The frustration and disappointment of a failed rhinoplasty procedure is a burden that can be quite devastating. Not only is the result unsatisfactory, but the trust between surgeon and patient has likely been lost.
What to Expect When Undergoing Revision Rhinoplasty
In any type of surgery, it is much more difficult to work with stiff scar tissue and bone and cartilage that have been weakened by prior surgery. Because of this, revision rhinoplasty often requires more surgical time and a longer recovery period. Cartilage grafts may be necessary for adequate structural support. These grafts can be harvested from the septum or the ear through hidden incisions behind the ear. Sometimes, prominent ears can be pinned or set back at the same time. Noses that are severely depleted of cartilage may require cartilage grafts harvested from both ears or even a harvested rib. In some severe cases, full nasal revision may take more than one surgery. Additionally, if the primary rhinoplasty has not fully healed, patients may expect a better result if they wait until healing is complete and swelling improves before undergoing another surgery.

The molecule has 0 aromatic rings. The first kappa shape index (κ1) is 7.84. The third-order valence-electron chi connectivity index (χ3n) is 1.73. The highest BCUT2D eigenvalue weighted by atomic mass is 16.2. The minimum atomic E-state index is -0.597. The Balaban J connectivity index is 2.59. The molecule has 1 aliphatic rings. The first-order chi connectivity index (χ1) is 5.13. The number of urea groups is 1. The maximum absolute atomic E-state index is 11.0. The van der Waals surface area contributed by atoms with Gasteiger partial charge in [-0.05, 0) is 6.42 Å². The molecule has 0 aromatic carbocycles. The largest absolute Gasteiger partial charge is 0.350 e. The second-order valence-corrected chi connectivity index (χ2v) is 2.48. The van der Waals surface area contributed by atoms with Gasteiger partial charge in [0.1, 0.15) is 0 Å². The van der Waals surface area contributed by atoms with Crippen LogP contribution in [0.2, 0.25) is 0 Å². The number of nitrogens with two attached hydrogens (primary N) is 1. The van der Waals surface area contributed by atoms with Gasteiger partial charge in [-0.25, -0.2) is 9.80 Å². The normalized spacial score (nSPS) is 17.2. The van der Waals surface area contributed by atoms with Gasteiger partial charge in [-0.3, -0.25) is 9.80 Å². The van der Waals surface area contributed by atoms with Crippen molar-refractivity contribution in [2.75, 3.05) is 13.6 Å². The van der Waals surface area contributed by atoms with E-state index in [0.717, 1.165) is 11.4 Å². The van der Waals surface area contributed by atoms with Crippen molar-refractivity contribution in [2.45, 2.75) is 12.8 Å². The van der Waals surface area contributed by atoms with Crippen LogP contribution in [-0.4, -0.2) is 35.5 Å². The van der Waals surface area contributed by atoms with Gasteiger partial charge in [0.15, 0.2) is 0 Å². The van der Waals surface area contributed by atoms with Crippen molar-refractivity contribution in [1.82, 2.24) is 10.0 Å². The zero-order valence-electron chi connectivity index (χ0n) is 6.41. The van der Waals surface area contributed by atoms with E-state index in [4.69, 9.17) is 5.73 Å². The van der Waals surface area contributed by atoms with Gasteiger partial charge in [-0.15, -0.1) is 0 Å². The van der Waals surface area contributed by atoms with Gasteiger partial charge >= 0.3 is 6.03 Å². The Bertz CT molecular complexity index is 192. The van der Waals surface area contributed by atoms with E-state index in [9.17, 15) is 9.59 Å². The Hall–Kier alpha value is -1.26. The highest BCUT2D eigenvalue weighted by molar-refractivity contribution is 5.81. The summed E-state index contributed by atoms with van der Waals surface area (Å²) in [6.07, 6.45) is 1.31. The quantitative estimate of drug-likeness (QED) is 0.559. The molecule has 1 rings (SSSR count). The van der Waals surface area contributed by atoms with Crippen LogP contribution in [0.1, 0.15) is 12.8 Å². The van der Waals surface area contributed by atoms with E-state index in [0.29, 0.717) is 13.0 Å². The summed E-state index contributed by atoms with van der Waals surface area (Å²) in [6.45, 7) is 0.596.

The revision surgeon must work around scar tissue and be able to repair a three-dimensional structural support, often with harvested cartilage. Some patients have had an overly aggressive reshaping of the nasal bridge, leaving the remaining structure thin and without strength.
Building up the internal nasal structure expands tight scarred tissues and reinforces the underlying cartilaginous and bony nasal skeleton. This is paramount in revision rhinoplasty surgery for a nose that remains stable and can provide a lifetime of functional airflow. Long-term results are the hallmark of a proficient revision rhinoplasty surgeon.